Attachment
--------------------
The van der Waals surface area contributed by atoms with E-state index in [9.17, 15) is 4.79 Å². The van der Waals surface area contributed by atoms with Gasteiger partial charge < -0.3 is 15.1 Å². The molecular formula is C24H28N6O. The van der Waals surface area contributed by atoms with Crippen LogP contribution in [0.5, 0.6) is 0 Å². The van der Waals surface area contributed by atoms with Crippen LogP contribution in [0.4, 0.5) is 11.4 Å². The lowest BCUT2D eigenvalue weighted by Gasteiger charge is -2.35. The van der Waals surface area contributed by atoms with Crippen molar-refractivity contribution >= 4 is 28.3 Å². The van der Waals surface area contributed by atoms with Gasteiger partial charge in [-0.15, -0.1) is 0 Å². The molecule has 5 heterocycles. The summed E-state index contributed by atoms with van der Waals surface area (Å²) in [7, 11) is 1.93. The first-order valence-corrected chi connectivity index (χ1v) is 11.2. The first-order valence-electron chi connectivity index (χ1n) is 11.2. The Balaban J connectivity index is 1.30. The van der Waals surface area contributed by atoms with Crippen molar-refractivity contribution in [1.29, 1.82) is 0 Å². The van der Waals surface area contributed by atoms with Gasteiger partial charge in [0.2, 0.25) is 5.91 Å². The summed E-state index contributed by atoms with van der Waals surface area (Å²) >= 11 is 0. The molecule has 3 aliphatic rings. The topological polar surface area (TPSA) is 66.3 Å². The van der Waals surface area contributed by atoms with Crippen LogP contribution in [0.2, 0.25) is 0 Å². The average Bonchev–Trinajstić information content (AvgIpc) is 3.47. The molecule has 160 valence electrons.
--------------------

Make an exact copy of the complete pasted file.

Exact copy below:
The van der Waals surface area contributed by atoms with E-state index in [9.17, 15) is 4.79 Å². The van der Waals surface area contributed by atoms with Gasteiger partial charge < -0.3 is 15.1 Å². The molecular formula is C24H28N6O. The van der Waals surface area contributed by atoms with Crippen LogP contribution in [0.5, 0.6) is 0 Å². The van der Waals surface area contributed by atoms with Crippen LogP contribution in [0.4, 0.5) is 11.4 Å². The lowest BCUT2D eigenvalue weighted by Gasteiger charge is -2.35. The van der Waals surface area contributed by atoms with Crippen molar-refractivity contribution >= 4 is 28.3 Å². The van der Waals surface area contributed by atoms with Gasteiger partial charge in [-0.15, -0.1) is 0 Å². The molecule has 5 heterocycles. The summed E-state index contributed by atoms with van der Waals surface area (Å²) in [7, 11) is 1.93. The first-order valence-corrected chi connectivity index (χ1v) is 11.2. The first-order valence-electron chi connectivity index (χ1n) is 11.2. The Balaban J connectivity index is 1.30. The van der Waals surface area contributed by atoms with Crippen molar-refractivity contribution in [1.29, 1.82) is 0 Å². The van der Waals surface area contributed by atoms with Gasteiger partial charge in [0.2, 0.25) is 5.91 Å². The summed E-state index contributed by atoms with van der Waals surface area (Å²) >= 11 is 0. The molecule has 3 aliphatic rings. The topological polar surface area (TPSA) is 66.3 Å². The van der Waals surface area contributed by atoms with Crippen LogP contribution in [0.2, 0.25) is 0 Å². The average Bonchev–Trinajstić information content (AvgIpc) is 3.47. The molecule has 160 valence electrons.